Monday, March 9, 2015

Communication: punctuation and typos

The true alchemists do not change lead into gold; they change the world into words. -William H. Gass, writer and professor (b. 1924)

This particular offering by Wordsmith ( got me to reflecting : how true. If we could only be more precise in our words, if we could only communicate better, how many of the world’s problems would be – if not solved – diminished.

My housemate is a writer – a published writer – but I know that when she writes an e-mail or even sometimes posts on FB that often one has to know her to realize what she meant.  The latest was « What was going to be a trying day, like most days with Rick turned out to be fun afterall.” Now, this is her husband, a husband that she loves, what she probably meant was “what was going to be a trying day, like most days (involving authorities), turned out with Rick to be fun after all”. Oh the importance of a comma or two. Sorry D-L.

I tend to write – and sometimes talk – just as weirdly as witness the following examples:
  • cats = no burning blames - ok flames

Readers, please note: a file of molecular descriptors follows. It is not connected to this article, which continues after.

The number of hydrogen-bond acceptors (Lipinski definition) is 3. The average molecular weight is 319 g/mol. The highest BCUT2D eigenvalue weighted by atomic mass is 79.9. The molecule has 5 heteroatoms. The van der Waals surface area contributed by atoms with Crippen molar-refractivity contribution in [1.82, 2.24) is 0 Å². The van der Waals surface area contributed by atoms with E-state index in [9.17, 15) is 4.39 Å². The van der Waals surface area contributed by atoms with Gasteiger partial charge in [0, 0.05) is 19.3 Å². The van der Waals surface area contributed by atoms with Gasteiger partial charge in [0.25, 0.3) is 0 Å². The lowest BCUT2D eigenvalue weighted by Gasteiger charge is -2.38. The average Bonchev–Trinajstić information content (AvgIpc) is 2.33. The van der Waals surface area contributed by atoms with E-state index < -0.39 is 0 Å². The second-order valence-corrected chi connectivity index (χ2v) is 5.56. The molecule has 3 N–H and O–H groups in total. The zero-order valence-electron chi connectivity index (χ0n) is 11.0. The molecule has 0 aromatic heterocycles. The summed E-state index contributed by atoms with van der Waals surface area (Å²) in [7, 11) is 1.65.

• Also swept up 4 bags of leaves from my baloney (oops balcony)
  • Making many trips to recycle the blottles (hmmm…. Think I drank one to many there)
  • Complicated the lives we need. Oops meant obviously to write lead! But then again perhaps that was my unconscious speaking.
  • Pendling brochures (and that is actually pendel from the Scandinavian languages or German meaning to commute or to swing as in pendulum) – o.k. peddling brochures
  • Frieds (friends) going out to eat.

Readers of all ages, cultures and walks of life enjoy criminal novels, autobiographies, historical both fiction and non-fiction: some love poetry, others prose, yet others science fiction or any of the other modes of writing. We both learn from our reading and are influenced by our reading (especially when it comes to the half truths, non-published facts or otherwise distorted media publications).

Our world can be explained, we can get assistance in our understanding of the surrounding world through well-written articles, books and essays. I thus entirely agree that the true alchemist is now the person who can explain the world in words – who can put into words our thoughts, feelings, longings and accomplishments. Who, with words, can paint a picture of what was, what is and what will be, or can be.  

A "wordle" - you can make your own at